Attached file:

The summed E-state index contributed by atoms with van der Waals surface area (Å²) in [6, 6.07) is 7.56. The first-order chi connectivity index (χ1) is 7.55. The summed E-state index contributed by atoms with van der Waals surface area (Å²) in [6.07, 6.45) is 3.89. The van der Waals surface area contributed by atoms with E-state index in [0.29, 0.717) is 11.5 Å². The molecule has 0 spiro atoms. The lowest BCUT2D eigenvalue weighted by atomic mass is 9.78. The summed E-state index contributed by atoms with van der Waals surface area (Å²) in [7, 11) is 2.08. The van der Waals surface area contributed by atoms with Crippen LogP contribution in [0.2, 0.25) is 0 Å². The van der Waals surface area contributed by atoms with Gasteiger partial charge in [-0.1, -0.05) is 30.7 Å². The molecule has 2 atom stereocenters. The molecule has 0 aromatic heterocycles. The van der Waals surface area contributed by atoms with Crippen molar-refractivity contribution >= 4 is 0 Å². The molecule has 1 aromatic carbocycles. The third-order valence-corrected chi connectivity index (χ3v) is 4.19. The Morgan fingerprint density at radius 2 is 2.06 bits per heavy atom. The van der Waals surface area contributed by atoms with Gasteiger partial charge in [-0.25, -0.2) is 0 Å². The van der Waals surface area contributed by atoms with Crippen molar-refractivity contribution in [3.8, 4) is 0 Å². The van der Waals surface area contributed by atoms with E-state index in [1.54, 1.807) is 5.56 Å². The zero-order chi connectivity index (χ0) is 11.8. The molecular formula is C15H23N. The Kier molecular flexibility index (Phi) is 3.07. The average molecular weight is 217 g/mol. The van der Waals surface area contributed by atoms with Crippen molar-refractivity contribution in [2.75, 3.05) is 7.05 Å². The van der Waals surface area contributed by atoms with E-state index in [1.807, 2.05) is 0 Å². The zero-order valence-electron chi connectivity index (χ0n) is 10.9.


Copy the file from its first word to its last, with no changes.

The summed E-state index contributed by atoms with van der Waals surface area (Å²) in [6, 6.07) is 7.56. The first-order chi connectivity index (χ1) is 7.55. The summed E-state index contributed by atoms with van der Waals surface area (Å²) in [6.07, 6.45) is 3.89. The van der Waals surface area contributed by atoms with E-state index in [0.29, 0.717) is 11.5 Å². The molecule has 0 spiro atoms. The lowest BCUT2D eigenvalue weighted by atomic mass is 9.78. The summed E-state index contributed by atoms with van der Waals surface area (Å²) in [7, 11) is 2.08. The van der Waals surface area contributed by atoms with Crippen LogP contribution in [0.2, 0.25) is 0 Å². The van der Waals surface area contributed by atoms with Gasteiger partial charge in [-0.1, -0.05) is 30.7 Å². The molecule has 2 atom stereocenters. The molecule has 0 aromatic heterocycles. The van der Waals surface area contributed by atoms with Crippen molar-refractivity contribution >= 4 is 0 Å². The molecule has 1 aromatic carbocycles. The third-order valence-corrected chi connectivity index (χ3v) is 4.19. The Morgan fingerprint density at radius 2 is 2.06 bits per heavy atom. The van der Waals surface area contributed by atoms with Gasteiger partial charge in [-0.25, -0.2) is 0 Å². The van der Waals surface area contributed by atoms with Crippen molar-refractivity contribution in [3.8, 4) is 0 Å². The van der Waals surface area contributed by atoms with E-state index in [1.54, 1.807) is 5.56 Å². The zero-order chi connectivity index (χ0) is 11.8. The molecular formula is C15H23N. The Kier molecular flexibility index (Phi) is 3.07. The average molecular weight is 217 g/mol. The van der Waals surface area contributed by atoms with Crippen molar-refractivity contribution in [2.75, 3.05) is 7.05 Å². The van der Waals surface area contributed by atoms with E-state index in [1.807, 2.05) is 0 Å². The zero-order valence-electron chi connectivity index (χ0n) is 10.9.